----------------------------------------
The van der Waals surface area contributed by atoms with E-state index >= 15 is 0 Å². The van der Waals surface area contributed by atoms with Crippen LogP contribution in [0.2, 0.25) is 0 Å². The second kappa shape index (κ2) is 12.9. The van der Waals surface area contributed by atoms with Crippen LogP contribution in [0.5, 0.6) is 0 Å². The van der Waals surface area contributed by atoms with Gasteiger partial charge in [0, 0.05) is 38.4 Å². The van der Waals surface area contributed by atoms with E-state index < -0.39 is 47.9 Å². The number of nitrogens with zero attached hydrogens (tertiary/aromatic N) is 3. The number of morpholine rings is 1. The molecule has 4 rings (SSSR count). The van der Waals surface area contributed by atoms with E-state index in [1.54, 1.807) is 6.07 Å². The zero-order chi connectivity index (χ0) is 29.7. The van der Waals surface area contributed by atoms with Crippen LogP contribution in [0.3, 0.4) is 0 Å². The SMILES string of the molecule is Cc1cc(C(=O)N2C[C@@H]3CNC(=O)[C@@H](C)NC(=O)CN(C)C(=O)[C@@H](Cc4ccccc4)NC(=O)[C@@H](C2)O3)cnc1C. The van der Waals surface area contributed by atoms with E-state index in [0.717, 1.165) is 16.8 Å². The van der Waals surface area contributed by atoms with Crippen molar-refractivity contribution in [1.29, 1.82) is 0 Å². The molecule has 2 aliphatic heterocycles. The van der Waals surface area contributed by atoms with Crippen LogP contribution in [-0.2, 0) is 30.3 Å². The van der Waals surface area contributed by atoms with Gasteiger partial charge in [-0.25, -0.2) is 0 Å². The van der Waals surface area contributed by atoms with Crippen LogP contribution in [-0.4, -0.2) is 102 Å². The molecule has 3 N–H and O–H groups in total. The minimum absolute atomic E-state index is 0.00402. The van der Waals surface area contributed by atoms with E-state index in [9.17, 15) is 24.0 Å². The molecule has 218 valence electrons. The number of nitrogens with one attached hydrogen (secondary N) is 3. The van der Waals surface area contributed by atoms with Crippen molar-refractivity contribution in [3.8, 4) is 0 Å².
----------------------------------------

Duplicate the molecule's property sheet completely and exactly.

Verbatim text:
The van der Waals surface area contributed by atoms with E-state index >= 15 is 0 Å². The van der Waals surface area contributed by atoms with Crippen LogP contribution in [0.2, 0.25) is 0 Å². The second kappa shape index (κ2) is 12.9. The van der Waals surface area contributed by atoms with Crippen LogP contribution in [0.5, 0.6) is 0 Å². The van der Waals surface area contributed by atoms with Gasteiger partial charge in [0, 0.05) is 38.4 Å². The van der Waals surface area contributed by atoms with E-state index < -0.39 is 47.9 Å². The number of nitrogens with zero attached hydrogens (tertiary/aromatic N) is 3. The number of morpholine rings is 1. The molecule has 4 rings (SSSR count). The van der Waals surface area contributed by atoms with E-state index in [1.54, 1.807) is 6.07 Å². The zero-order chi connectivity index (χ0) is 29.7. The van der Waals surface area contributed by atoms with Crippen LogP contribution in [0.3, 0.4) is 0 Å². The SMILES string of the molecule is Cc1cc(C(=O)N2C[C@@H]3CNC(=O)[C@@H](C)NC(=O)CN(C)C(=O)[C@@H](Cc4ccccc4)NC(=O)[C@@H](C2)O3)cnc1C. The van der Waals surface area contributed by atoms with E-state index in [0.717, 1.165) is 16.8 Å². The van der Waals surface area contributed by atoms with Crippen molar-refractivity contribution in [1.29, 1.82) is 0 Å². The molecule has 2 aliphatic heterocycles. The van der Waals surface area contributed by atoms with Crippen LogP contribution in [-0.2, 0) is 30.3 Å². The van der Waals surface area contributed by atoms with Gasteiger partial charge in [-0.25, -0.2) is 0 Å². The van der Waals surface area contributed by atoms with Crippen LogP contribution in [-0.4, -0.2) is 102 Å². The molecule has 3 N–H and O–H groups in total. The minimum absolute atomic E-state index is 0.00402. The van der Waals surface area contributed by atoms with E-state index in [9.17, 15) is 24.0 Å². The molecule has 218 valence electrons. The number of nitrogens with one attached hydrogen (secondary N) is 3. The van der Waals surface area contributed by atoms with Crippen molar-refractivity contribution in [3.8, 4) is 0 Å².